Amnesty International, along with several other human rights organizations, Thursday released a letter to President of FIFA Gianni Infantino requesting that FIFA set aside at least $440 million to compensate migrant workers in Qatar, where the next FIFA World Cup is set to take place. Amnesty International has also released a public relations campaign encouraging football fans to tweet their support for the recommended $440 million compensation plan.
Both Qatar and FIFA have been criticized for the treatment of migrant workers hired to complete several projects ahead of the 2022 World Cup. Along with the letter, Amnesty International also released a detailed report, claiming that both FIFA and Qatar abused the Kafala system, a sponsorship program in Qatar where workers that immigrate are legally bound to employers. Workers can neither leave their job nor leave the country without permission from their employer.
The most recent report came on the heels of another Amnesty International report in 2021, which alleged similar abuses stating:
For every day that this persists, workers across the country are left at the mercy of unscrupulous employers, facing wage theft, unsafe working conditions and sometimes insurmountable barriers to changing jobs. Workers are still prohibited from organizing themselves to collectively fight for their rights, while justice evades them and compensation for abuse remains scarce.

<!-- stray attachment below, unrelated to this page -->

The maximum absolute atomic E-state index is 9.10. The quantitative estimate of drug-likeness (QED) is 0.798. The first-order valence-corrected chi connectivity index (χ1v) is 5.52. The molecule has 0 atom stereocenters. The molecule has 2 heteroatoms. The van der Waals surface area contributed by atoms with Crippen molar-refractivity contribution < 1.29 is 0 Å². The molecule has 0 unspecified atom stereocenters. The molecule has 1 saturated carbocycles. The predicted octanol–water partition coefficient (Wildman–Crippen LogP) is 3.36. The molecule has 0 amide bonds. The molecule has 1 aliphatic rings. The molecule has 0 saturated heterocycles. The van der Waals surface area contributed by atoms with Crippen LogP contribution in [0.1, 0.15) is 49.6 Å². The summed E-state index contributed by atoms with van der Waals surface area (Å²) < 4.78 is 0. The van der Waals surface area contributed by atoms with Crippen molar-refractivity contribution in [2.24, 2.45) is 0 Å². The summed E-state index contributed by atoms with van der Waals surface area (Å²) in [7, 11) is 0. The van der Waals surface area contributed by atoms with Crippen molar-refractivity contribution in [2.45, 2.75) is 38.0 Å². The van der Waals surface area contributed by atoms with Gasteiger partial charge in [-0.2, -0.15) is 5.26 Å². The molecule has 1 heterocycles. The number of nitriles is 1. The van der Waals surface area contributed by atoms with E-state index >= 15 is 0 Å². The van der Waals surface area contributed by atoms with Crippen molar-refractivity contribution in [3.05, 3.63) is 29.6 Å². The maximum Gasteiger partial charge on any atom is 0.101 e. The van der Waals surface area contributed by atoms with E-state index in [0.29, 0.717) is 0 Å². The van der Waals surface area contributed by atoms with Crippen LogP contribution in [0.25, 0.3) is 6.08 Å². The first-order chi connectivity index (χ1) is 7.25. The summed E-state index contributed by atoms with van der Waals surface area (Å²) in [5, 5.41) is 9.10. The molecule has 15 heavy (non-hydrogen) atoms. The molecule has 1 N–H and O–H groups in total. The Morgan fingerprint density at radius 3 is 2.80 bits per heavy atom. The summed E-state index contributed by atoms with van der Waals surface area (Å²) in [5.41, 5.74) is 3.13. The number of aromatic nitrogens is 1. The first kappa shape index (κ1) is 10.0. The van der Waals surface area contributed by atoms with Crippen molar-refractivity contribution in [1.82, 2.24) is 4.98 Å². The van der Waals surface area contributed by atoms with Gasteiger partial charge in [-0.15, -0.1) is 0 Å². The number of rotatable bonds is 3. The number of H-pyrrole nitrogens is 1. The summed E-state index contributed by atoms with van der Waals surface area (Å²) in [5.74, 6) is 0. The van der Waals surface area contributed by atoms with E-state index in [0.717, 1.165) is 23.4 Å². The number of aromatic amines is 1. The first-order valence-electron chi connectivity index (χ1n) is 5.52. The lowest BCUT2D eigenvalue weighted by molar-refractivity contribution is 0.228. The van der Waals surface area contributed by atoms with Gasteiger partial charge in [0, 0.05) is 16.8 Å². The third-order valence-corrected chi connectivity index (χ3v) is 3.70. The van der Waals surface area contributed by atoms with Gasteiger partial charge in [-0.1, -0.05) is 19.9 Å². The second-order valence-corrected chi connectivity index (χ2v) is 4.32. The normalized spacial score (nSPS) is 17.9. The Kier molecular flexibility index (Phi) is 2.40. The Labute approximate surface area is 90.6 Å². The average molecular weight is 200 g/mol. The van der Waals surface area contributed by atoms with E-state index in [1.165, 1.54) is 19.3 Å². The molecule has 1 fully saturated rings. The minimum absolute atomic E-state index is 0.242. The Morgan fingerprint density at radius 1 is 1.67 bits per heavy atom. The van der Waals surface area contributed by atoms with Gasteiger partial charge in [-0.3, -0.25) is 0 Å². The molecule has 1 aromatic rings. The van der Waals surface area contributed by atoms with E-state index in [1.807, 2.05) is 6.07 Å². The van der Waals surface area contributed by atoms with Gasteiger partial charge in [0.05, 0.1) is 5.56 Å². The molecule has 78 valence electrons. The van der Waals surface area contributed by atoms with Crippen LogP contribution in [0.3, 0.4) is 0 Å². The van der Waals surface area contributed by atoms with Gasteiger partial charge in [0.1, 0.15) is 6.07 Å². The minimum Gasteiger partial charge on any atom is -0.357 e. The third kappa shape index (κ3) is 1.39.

FIFA’s decision to work with Qatar has also drawn criticism of some of Qatar’s social policies. Human Rights Watch raised concerns over Qatar’s regressive policies regarding women and the LGBTQ+ community. Along with these criticisms Human Rights Watch also recently released a list of questions for journalists to ask both FIFA and Qatari officials during press conferences.
Qatari state-owned news agency QNA has largely ignored criticism. Instead QNA points to successes in social reform and praise from international leaders for Qatar’s environmental impact policies ahead of the 2022 World Cup. However, a recent article about Spanish news editor Marca Juan Carlos may have responded to some of the criticism, stating:
[Carlos] said that, during his personal experience visiting Qatar, he obtained all the information he needed with ease, and found great cooperation from everyone in Doha. He added that there is a big difference between those who went to Qatar and saw things first hand, and those who relied on means of communication or non-existent sources.
FIFA has yet to respond but is still holding ticket drawings and heavily advertising the upcoming World Cup.